Got a problem? Look for the opportunity

Bernie Ecclestone said this in an interview last November: ‘I think Europe is finished. It will be a good place for tourism but little else. Europe is a thing of the past.’

The back story was about Ecclestone’s determination to change the shape of F1 by holding fewer GPs in Europe, and more elsewhere. But his words grated with a lot of people on a far broader front. People who believe Europe is absolutely not finished. Struggling maybe. Certainly not in great shape.

But still the cradle of our civilisation. Still rich in culture and invention. Unbelievably diverse. Impossibly beautiful. Incredibly, spectacularly wonderful. And a great place to grow up, live, love, work and prosper.

Luckily advertising folk read what Bernie wrote and decided to fight back. The way the ad world does. With insights, ideas, ingenuity and professionalism. The EACA (European Association of Communications Agencies) is the body that embraces all the national advertising communities of Europe.

Today in Brussels, as the continent’s creative cream gather to celebrate the Euro Effies (effectiveness awards to you and me) EACA President Moray MacLennan, Worldwide CEO of M&C Saatchi, announced an initiative called “This is my future”. He also unveiled an initial TV commercial idea.

The official statement from EACA says, ‘The initiative is designed to inspire 500,000 new start-up businesses over the next three years. Based on the average value-added per micro-business, this would deliver a gross added value of €33 million and nearly two million employed positions to the EU. The campaign will be supported by a budget of €2.2 million to be funded by private enterprise, venture capital and contributions in kind from partners’.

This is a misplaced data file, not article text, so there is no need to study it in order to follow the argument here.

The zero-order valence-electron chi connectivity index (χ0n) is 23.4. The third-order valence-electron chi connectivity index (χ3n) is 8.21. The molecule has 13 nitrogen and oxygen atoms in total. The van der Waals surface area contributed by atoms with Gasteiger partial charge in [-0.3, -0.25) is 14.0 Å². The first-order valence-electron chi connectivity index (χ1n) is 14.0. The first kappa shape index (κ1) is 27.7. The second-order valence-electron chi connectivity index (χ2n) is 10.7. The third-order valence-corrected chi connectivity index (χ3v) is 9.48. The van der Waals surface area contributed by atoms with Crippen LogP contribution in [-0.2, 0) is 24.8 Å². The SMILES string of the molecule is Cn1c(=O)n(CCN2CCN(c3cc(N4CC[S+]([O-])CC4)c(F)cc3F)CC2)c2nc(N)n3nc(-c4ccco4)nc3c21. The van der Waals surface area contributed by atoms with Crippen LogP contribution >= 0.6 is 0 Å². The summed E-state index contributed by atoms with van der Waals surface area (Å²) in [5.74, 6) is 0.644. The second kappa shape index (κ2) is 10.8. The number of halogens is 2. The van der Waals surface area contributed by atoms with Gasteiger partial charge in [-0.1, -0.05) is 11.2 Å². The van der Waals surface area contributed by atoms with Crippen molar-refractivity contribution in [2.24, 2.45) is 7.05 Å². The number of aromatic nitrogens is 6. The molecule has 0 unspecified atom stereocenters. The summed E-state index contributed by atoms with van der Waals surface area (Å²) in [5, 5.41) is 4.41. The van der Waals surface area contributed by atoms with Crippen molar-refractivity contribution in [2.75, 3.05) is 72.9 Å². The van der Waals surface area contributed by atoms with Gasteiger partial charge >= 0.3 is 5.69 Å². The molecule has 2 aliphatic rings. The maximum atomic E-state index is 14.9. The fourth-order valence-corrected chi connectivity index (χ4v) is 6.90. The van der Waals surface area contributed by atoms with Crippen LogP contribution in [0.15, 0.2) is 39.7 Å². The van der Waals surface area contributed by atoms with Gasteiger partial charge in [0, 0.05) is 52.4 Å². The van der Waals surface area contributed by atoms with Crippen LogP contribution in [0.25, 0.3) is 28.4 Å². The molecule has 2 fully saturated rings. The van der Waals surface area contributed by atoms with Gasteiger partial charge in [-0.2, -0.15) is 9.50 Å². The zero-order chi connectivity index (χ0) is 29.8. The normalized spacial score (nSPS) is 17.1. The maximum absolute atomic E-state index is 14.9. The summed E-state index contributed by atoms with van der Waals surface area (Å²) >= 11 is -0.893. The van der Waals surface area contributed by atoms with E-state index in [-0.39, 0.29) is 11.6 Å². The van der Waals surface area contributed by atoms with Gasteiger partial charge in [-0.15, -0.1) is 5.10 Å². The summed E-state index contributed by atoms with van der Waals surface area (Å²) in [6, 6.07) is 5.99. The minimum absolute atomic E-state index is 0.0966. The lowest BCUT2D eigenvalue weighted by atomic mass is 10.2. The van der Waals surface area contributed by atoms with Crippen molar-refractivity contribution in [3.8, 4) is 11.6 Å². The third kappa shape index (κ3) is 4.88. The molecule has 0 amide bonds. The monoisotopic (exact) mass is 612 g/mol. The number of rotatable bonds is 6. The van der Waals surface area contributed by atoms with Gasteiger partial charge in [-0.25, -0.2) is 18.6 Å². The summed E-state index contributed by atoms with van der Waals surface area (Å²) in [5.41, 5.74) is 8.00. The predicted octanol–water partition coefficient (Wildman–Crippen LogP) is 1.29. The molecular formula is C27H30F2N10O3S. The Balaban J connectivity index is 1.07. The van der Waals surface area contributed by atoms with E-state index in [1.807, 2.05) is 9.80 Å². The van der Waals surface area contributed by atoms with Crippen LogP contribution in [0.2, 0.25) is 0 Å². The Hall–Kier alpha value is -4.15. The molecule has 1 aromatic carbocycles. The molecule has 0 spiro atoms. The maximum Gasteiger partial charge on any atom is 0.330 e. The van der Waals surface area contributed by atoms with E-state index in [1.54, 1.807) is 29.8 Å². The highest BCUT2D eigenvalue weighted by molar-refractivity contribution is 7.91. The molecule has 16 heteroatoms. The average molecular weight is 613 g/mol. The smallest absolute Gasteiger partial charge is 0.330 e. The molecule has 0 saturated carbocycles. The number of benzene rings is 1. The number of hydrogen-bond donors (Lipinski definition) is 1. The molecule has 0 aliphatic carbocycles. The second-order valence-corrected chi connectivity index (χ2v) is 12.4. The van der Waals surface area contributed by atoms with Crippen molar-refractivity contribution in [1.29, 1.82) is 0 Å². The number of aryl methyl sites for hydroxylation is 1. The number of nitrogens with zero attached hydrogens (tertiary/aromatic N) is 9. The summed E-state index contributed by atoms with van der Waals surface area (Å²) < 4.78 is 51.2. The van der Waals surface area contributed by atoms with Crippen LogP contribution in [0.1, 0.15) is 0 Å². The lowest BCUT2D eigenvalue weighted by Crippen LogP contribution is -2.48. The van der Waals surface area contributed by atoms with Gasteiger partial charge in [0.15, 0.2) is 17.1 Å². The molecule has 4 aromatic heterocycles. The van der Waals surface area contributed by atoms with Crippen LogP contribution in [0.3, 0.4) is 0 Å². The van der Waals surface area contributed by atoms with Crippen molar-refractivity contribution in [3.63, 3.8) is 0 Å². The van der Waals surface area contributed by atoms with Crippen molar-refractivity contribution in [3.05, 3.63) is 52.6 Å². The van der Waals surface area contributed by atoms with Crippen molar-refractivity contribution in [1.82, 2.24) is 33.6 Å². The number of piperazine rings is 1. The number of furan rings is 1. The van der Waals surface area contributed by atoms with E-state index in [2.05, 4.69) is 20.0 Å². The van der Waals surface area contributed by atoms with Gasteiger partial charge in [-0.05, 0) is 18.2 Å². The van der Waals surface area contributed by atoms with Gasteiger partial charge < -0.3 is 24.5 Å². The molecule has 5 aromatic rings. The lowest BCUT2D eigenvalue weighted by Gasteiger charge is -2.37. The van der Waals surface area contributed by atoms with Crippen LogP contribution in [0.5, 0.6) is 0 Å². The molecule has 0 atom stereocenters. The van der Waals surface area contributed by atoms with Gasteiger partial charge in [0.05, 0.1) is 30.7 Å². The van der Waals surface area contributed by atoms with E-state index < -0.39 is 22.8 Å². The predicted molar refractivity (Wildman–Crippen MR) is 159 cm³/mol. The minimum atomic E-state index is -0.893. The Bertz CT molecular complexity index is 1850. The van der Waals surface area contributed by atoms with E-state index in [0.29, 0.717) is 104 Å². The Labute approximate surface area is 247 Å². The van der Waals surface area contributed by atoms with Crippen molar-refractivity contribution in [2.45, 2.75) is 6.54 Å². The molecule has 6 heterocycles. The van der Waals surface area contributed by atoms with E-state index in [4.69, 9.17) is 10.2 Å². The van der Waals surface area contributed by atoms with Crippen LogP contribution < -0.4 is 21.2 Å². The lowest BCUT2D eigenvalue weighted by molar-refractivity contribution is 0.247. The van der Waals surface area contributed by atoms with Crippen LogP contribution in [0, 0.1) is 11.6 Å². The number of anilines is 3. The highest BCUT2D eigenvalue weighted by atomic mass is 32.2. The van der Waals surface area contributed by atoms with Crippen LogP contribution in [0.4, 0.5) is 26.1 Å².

So Ecclestone made a highly negative pronouncement, which caused much consternation and a considerable problem for what had started to look something of a beleaguered region. Europe’s ad community saw not so much the problem. More the opportunity. Their response: the whole ambitious “This is my future” programme.

It all goes to prove one of my favourite beliefs: opportunities are far more important than problems.

With a problem, you are left with sorting out the plumbing. Even if you manage to solve it, you are often no better off than before the problem emerged.

Opportunities are infinitely more powerful. There are two higher order tasks: identifying them, and realising them.

Go for it, EACA! You’ve spotted the opportunity. Now it’s up to us all to help you turn it into reality.